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Nightlife: Games People Play

Times Square's new arcade is friendly, bright, and open all night. And after midnight, House of the Dead 2 is Make-out City.

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Here's who showed up at the may 9 gala opening party of Bar Code, Times Square's new 24-hour arcade-nightclub: Britney Spears, Mark Ronson, and Carson Daly. Here's who showed up on a recent, drizzly Friday night: a bloodthirsty prom date, three MTA track workers just off the graveyard shift, and -- purely to see who plays midnight pinball in the Playstation era -- me. Ten hours and $165 worth of Tekken Tag and Crazy Taxi later, this is what I had seen.

11:55 P.M.: Passing under the bright-blue neon bar-code sign, I ride the escalator up to the second floor. The bouncer stops me, saying, "No sneakers." Sure enough, a sign reads dress code enforced. The South Park pinball machine requires loafers? "Sorry," he says. I flash my press I.D.

1:30 A.M.: Bar Code has two floors -- a "Galactic Circus" for the under-21 set and a bar decorated in a style that might be best described as "high IPO." Amid the banquettes and blue-neon-rimmed pool tables, a veritable Benetton ad of New Yorkers take aim at aliens and nod their heads to "No Scrubs," barely audible over video-game gunshots and a D.J. shouting along with the chorus. "All right," he yells, "I'll give a $10 game card to the first woman who takes her bra off."

1:32 A.M.: "Okay, I'll give you two $10 cards."

1:33 A.M.: "All right, you can take off your bra or show me your thong."

2:25 A.M.: Inside the sit-down Lost World: Jurassic Park game, a tough chick with a nose ring blasts away at "Female T-Rex," shrieking, "Die! Bitch! Die!"

3:15 A.M.: Under the black curtains at the sides of the House of the Dead 2 pod, two pairs of entwined legs are grinding against each other. Flanked by two plastic guns and two Heinekens, a woman straddles her date, licking his neck as corpses explode in gruesome constellations of green pus and red blood on the screen behind them.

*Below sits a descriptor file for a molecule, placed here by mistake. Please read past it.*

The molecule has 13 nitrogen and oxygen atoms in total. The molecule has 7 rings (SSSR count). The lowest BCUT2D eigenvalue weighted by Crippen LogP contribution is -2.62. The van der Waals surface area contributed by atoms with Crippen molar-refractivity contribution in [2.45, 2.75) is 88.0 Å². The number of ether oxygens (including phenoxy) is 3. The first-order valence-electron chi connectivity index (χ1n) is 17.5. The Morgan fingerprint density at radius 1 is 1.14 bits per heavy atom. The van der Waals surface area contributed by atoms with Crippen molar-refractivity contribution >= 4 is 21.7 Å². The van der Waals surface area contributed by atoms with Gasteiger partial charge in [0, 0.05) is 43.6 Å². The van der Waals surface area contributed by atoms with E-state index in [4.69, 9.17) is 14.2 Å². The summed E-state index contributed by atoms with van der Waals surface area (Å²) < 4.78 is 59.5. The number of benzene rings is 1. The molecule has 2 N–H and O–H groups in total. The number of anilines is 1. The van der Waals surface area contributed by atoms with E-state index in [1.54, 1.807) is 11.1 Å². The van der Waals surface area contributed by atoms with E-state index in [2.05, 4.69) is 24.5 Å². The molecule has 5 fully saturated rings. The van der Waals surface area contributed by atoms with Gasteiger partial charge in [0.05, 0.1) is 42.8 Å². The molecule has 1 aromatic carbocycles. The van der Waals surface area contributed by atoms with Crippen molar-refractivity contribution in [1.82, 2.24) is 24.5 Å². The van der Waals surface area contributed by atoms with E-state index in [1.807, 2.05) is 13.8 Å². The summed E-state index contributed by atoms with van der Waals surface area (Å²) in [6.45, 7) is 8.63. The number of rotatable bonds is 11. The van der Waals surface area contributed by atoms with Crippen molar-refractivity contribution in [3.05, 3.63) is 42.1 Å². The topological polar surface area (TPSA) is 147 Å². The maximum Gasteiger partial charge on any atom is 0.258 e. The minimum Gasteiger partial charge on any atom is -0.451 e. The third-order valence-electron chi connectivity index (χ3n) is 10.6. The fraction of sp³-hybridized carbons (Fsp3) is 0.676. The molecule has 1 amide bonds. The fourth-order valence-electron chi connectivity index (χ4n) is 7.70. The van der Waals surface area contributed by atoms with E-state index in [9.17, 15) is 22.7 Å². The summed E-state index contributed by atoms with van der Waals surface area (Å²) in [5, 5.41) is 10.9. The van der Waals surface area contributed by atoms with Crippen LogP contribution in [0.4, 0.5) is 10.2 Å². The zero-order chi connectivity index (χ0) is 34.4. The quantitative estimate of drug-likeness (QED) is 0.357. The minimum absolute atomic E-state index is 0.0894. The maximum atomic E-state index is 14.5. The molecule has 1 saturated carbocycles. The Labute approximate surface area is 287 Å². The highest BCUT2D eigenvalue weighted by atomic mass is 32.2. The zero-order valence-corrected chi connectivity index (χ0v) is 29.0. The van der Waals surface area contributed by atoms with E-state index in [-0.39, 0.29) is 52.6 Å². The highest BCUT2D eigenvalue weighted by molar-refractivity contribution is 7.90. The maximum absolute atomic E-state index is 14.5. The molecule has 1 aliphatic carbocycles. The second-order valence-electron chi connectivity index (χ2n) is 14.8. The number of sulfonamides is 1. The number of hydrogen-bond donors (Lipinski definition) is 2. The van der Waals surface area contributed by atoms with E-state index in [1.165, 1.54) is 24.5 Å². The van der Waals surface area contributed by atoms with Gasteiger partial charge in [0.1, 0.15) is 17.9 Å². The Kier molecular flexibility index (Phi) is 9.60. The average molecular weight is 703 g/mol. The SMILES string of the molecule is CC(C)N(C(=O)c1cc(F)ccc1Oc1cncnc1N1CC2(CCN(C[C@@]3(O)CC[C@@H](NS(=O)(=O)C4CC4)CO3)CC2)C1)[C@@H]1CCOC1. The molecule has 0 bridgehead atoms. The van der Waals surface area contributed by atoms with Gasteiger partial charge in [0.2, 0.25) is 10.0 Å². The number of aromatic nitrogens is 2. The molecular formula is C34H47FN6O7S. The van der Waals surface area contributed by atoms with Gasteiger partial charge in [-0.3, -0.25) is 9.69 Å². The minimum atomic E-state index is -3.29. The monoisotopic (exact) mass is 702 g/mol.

3:25 A.M.: Six teenage couples in tuxedos and satin dresses run into Galactic Circus, fresh from the St. Joseph High School prom. "It was either here or a diner," one of them laments. "We don't have fake I.D.'s."

3:35 A.M.: Like a debutante in Class of Nuke 'Em High, a sequined senior blasts away at terrorists on Time Crisis. When the screen flashes CONTINUE?, she screams at her date, "Gimme two more dollars!"

4:25 A.M.: In the bar's men's bathroom, three guys dressed in FUBU and Avirex are smoking a joint. "Yo," one boasts, "I got bitches that make 2G a night."

5:10 A.M.: Another hour, another couple: Is House of the Dead 2 the Chevy backseat of the new century?

5:30 A.M.: A man standing by a pool table tells me, "I can't talk wit' you -- I'm supposed to be at work."

6:10 A.M.: A guy who says he's a judo fighter taps me on the shoulder and hands me a flyer for "Assault & Battery," an "underground combat league" event. "It's like a human cockfight," he explains. "No rules." He tells me he prefers Pac-Man to violent video games.

6:30 A.M.: Three MTA workers wearing work boots with Kevlar toe guards come in after a shift maintaining the tracks on the 1 and 9 lines. That makes four customers, including me.

7:50 A.M.: One of the MTA guys wins eight straight games of air hockey, destroying both of his friends and me. Watching him smack that puck is like admiring a condor in flight.

8:05 A.M.: Five on-duty staff members race one another in Rush 2049.

8:45 A.M.: The MTA guys and I pay $5 each and pile into Morphis, an eight-seat virtual-reality roller coaster that looks like a seventies concept car. As we spin through an intergalactic loop-de-loop, one of them looks down at the Martian floor projected below us and observes, "Man, I'd hate to have to work on those tracks."


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